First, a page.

One must have to be a dolt to believe that the treatment at present being meted out to the sugar workers is because the country cannot afford to keep them at work. One only needs to ask oneself if these workers would have been treated in this manner had the PPP/C been in government, to which the answer would be a resounding no. What we have here is not the absence of funds as much as it is the redirection of priorities. Simply put, equal citizens they may well formally be, but on the government’s agenda the sugar workers do not have the requisite level of priority to be kept in employ: end of story!

Similarly, one would also be extremely foolhardy to believe that now or in the near future, ordinary citizens are likely to witness any appreciable improvement in their standard of living as a result of the present brutalization of the sugar workers. It may be possible to deploy the subsidies going to the sugar industry more profitably, but speaking in a faraway land to an audience ignorant of the behaviour of his government towards a hefty proportion of the working class, it was no less a person than our president who called upon his audience to view development as a dialectical relationship between profits and human livelihood with a focus on the latter. At least since the 1970’s the signs were there that the sugar industry could not perennially depend upon protected markets and to survive it needed to be fundamentally reformed. It is not the fault of the workers that the political leaderships – both PNC and PPP – did not begin the reform process in a timely fashion, so why are their heads being so crudely placed on the block?

Humane reform of a situation as entrenched as ours must be gradual and cannot be completed in one term of government as the present regime appears intent upon doing. Take the case of Mauritius, which, like Guyana, is a small country that since colonial times has had an economy heavily dependent on sugar.  The numbers below show that in 1968, nearly 100% of export earnings came from the sugar industry in which nearly one half of its workforce was employed. Ethnic political conflict was so rife that the common perception of such countries was in 1961 expressed by James Meade, winner of the 1977 economics Nobel Prize. ‘Heavy population pressure,’ he assessed, ‘must inevitably reduce real income per head below what it might otherwise be. That surely is bad enough in a community that is full of political conflict. But if in addition, in the absence of other remedies, it must lead either to unemployment (exacerbating the scramble for jobs between Indians and Creoles) or to even greater inequalities (stocking up still more envy felt by the Indian and Creole underdog for the Franco-Mauritian top dog), the outlook for peaceful development is poor.’ But with dedicated persistence and many political and economic ups and downs, Mauritius has become something of a ‘wunderkind’ in terms of sugar reform and economic development on the African continent.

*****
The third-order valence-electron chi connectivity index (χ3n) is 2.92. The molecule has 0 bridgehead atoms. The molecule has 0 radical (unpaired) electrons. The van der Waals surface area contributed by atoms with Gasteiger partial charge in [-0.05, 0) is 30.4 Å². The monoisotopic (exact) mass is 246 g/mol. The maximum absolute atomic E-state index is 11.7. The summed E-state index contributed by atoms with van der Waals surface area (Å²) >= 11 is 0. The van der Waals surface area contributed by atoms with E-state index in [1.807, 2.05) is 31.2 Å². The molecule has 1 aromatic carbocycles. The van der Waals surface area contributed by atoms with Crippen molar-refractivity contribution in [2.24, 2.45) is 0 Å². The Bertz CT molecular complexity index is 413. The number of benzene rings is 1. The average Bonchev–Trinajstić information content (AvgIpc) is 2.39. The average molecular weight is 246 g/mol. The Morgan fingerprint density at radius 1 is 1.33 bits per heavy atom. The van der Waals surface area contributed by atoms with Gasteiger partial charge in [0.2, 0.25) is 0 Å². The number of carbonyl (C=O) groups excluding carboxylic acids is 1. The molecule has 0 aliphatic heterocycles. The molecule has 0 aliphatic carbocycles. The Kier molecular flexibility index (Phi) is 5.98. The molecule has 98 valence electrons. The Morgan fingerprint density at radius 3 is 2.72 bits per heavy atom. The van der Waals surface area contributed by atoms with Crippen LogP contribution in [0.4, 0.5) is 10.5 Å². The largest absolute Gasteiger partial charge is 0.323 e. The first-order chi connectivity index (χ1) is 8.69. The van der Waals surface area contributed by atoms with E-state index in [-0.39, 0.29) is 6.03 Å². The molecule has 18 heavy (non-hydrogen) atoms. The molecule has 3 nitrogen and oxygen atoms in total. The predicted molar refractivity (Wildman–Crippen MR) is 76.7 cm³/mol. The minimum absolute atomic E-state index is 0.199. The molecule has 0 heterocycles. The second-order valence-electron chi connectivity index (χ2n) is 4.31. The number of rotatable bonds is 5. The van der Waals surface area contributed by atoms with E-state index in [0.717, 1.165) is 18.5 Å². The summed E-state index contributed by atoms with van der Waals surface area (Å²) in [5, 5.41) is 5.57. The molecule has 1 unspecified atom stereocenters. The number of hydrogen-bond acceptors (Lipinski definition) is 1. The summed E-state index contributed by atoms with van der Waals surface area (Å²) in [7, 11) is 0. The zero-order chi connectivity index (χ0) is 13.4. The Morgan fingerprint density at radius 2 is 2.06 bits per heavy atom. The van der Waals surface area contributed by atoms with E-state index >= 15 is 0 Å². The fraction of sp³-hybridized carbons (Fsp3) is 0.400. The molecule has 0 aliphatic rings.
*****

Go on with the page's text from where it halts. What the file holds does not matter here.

In passing, in a highly ahistorical piece ‘The Guatemalan model is evidence that Guyana’s sugar industry can once again be viable’ (SN: 18/10/2017), Mr. Wesley Kirton set about trying to convince us that immediate privatization in whole or part is the best pathway to a viable sugar industry. I do not have a difficulty with his general position on privatization, but in the context of my discourse I should indicate firstly that the reform process that brought the Guatemalan industry to its present state of productivity began in earnest some three decades ago (The Coca-Cola Company Review on Child and Forced Labor and Land Rights in Guatemala’s Sugar Industry, March 2015).  And, secondly, I am not at all certain that the progressive and congenial picture he sought to paint is not substantially a false one.  Apart from the Coca-Cola analysis which made similar points, only months ago, in July 2017, a ‘Rapid appraisal research … in the Guatemalan sugar industry found evidence of a range of indicators of human trafficking for labor exploitation and labor rights violations, including deceptive recruitment, underpayment of wages, forced overtime, child labor, inadequate food and lack of potable water, limits on freedom of movement, and hazardous working conditions’  ( sugar-sector/)!